Everybody loves St. Patrick’s Day. I mean, how can you not love a fun festival about drinking beer, wearing green, and getting together with family and friends? It is the ultimate celebration of Irish culture. And with millions of people around the world sharing Irish roots, it truly has become a worldwide celebration.
Fun Facts about St. Patrick’s Day
After visiting Ireland multiple times we have been lucky enough to be part of our share of Irish celebrations. There is a reason that St Patrick’s day is one of the most fun celebrations around the world. So, head out to the Beer Store (all you Canadians) and grab your cans of Guinness, put on your green shirt, and let’s get celebrating!
1. Saint Patrick was Not Irish
Saint Patrick, a patron Saint of Ireland was actually English. More accurately, he is believed to have been from Wales or Scotland. He was brought to Ireland as a slave around 432 AD. but escaped and after hanging out in Ireland working as a shepherd for a few years, he returned to England to become a priest. He then later returned to Ireland as a Christian missionary.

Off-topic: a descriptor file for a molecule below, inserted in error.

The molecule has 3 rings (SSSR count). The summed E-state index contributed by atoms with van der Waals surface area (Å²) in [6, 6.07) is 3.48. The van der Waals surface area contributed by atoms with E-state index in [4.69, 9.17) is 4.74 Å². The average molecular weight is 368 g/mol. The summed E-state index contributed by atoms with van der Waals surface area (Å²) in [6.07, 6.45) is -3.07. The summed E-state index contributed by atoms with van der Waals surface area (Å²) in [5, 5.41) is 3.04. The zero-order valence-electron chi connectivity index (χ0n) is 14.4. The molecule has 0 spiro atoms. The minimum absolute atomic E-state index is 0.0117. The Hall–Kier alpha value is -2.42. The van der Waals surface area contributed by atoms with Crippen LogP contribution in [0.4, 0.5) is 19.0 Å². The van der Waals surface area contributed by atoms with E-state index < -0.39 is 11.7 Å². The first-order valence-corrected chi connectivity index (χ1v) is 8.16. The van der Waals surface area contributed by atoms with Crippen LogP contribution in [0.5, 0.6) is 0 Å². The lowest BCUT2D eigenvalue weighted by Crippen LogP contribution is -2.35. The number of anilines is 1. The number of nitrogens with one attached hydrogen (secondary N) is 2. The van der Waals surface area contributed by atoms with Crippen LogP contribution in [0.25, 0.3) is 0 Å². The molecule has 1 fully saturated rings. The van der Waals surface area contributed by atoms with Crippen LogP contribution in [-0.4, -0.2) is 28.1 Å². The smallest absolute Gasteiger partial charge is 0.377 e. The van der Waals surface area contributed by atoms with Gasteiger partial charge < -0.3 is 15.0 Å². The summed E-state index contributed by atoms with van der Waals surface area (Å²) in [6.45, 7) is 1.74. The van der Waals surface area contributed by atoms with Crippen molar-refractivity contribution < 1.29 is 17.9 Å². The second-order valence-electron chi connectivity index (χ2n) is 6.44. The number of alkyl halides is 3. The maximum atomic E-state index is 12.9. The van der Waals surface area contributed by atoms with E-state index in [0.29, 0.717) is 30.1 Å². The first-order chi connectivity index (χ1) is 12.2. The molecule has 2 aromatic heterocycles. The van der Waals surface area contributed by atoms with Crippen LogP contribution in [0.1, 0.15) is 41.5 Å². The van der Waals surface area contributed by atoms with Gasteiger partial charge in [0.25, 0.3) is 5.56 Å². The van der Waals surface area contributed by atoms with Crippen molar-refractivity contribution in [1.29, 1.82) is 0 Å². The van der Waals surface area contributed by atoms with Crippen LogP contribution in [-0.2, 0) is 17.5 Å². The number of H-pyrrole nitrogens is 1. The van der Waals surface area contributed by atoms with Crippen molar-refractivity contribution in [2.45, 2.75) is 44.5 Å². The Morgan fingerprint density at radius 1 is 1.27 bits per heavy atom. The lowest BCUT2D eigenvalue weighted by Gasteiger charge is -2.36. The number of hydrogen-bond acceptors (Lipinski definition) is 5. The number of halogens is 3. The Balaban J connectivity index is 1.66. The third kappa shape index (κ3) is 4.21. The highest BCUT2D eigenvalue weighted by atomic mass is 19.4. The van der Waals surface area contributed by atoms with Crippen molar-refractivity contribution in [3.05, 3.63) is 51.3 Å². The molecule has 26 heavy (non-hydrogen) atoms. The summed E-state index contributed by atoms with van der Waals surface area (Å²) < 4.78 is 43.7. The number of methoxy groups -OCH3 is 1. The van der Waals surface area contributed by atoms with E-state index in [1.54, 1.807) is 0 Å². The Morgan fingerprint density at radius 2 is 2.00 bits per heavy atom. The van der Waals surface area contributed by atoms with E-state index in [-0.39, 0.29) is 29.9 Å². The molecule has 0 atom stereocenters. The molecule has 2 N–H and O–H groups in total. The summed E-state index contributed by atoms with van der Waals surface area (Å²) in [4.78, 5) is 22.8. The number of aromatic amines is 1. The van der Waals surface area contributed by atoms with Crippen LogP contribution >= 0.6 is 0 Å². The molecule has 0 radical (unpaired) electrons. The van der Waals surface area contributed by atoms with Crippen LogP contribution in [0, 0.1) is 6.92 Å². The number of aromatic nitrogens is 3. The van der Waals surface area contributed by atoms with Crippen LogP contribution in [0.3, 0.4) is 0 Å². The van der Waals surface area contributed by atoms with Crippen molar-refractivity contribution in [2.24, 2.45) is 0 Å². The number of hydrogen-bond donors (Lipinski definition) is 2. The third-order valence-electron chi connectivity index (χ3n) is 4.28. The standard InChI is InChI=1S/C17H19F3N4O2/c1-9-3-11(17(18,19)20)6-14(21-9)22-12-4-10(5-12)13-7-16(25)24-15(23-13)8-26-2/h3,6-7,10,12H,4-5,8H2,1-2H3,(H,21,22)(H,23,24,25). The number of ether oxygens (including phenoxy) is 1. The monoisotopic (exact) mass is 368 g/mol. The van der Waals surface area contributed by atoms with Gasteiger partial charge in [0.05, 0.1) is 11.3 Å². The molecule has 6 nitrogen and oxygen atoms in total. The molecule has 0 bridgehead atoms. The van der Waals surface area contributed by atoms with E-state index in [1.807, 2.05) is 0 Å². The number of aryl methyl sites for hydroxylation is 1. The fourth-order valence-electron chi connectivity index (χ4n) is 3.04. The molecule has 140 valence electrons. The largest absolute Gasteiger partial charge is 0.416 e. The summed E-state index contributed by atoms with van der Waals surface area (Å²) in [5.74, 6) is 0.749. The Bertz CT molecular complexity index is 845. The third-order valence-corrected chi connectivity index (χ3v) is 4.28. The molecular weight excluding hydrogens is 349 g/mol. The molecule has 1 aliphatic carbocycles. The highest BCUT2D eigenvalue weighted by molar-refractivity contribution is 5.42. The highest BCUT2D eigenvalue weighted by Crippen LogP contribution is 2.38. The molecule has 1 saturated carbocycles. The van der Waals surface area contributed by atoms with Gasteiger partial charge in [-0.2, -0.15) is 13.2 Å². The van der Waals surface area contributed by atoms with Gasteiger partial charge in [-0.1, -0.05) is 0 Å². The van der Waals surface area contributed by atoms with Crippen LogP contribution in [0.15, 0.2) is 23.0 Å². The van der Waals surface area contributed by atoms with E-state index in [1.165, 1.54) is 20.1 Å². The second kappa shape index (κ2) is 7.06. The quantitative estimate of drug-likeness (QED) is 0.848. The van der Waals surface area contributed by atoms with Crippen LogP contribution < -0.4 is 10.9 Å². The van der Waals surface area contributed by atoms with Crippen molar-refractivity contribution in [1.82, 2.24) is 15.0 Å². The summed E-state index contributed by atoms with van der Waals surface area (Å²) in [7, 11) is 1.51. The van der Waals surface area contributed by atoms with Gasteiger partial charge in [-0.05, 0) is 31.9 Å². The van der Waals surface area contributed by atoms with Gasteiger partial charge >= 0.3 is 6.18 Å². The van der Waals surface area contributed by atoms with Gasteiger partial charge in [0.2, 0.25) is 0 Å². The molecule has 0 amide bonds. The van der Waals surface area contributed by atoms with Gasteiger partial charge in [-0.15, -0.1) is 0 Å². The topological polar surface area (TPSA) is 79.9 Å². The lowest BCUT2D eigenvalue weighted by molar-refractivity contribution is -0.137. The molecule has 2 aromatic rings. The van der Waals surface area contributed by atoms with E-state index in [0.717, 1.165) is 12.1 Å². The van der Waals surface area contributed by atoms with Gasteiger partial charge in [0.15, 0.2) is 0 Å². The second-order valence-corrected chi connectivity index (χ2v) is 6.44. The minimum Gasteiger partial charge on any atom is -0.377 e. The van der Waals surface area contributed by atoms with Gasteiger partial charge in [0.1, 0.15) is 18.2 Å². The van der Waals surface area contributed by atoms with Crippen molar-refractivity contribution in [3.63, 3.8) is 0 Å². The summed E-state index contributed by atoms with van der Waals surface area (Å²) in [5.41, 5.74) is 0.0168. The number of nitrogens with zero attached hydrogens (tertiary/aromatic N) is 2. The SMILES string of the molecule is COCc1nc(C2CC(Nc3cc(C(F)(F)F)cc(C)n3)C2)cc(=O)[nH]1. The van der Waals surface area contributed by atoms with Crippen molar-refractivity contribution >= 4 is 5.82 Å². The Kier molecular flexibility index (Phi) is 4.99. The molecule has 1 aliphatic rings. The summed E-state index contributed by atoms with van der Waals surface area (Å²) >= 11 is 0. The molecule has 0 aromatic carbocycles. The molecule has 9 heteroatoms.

2. The Feast of St. Patrick
After St. Patrick’s death, Ireland dedicated a day to him known as the Feast of St. Patrick. The date of March 17 was chosen because that was his death day. St. Patrick died on March 17, in Downpatrick Ireland. Back then, death days were more important than birthdays. Nobody really knew what day they were born, but if they became somebody, everyone knew their date of death.
Thus the Feast of St. Patrick was celebrated every year on the death day of the patron saint. It was a day of feasts and religious ceremonies. So, when St. Patrick’s Day rolls around this year, let’s make it a feast day too!
3. No Beer!
Since it was known as the Feast of St. Patrick, St. Patrick’s day was originally a dry holiday. No beer was to be found. Instead, St. Patrick’s Day was a day of religious ceremonies and feasts. In fact, it wasn’t until recently that Ireland started celebrating St. Patrick’s day with the same alcoholic vigor as the United States.
It has only been more recently that beer and hearty celebrations have become more popular in Ireland. Some have said that it was in 2016 when celebrating 100 years of Irish independence that St. Patrick’s Day really started to take off in Ireland. But from what I can tell, it’s been going strong in Dublin for decades.
4. Four Leaf Clover
Contrary to popular belief, the four-leaf…
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